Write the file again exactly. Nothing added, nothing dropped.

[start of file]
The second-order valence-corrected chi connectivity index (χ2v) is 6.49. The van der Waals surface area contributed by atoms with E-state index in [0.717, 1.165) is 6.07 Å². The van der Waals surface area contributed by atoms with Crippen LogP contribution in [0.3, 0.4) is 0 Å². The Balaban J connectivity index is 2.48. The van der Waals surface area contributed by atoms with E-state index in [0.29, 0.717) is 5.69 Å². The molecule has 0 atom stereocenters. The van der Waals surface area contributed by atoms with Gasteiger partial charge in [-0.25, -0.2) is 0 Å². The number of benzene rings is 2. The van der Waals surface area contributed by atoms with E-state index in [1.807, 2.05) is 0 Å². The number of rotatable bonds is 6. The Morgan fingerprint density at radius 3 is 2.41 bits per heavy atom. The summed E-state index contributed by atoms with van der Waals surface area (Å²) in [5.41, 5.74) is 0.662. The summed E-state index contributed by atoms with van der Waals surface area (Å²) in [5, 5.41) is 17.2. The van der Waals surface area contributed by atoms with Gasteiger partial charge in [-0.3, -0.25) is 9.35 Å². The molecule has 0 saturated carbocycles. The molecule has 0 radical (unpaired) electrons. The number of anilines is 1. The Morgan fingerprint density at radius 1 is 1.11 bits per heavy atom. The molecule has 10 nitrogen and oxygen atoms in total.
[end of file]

The second-order valence-corrected chi connectivity index (χ2v) is 6.49. The van der Waals surface area contributed by atoms with E-state index in [0.717, 1.165) is 6.07 Å². The van der Waals surface area contributed by atoms with Crippen LogP contribution in [0.3, 0.4) is 0 Å². The Balaban J connectivity index is 2.48. The van der Waals surface area contributed by atoms with E-state index in [0.29, 0.717) is 5.69 Å². The molecule has 0 atom stereocenters. The van der Waals surface area contributed by atoms with Gasteiger partial charge in [-0.25, -0.2) is 0 Å². The number of benzene rings is 2. The van der Waals surface area contributed by atoms with E-state index in [1.807, 2.05) is 0 Å². The number of rotatable bonds is 6. The Morgan fingerprint density at radius 3 is 2.41 bits per heavy atom. The summed E-state index contributed by atoms with van der Waals surface area (Å²) in [5.41, 5.74) is 0.662. The summed E-state index contributed by atoms with van der Waals surface area (Å²) in [5, 5.41) is 17.2. The van der Waals surface area contributed by atoms with Gasteiger partial charge in [-0.3, -0.25) is 9.35 Å². The molecule has 0 saturated carbocycles. The molecule has 0 radical (unpaired) electrons. The number of anilines is 1. The Morgan fingerprint density at radius 1 is 1.11 bits per heavy atom. The molecule has 10 nitrogen and oxygen atoms in total.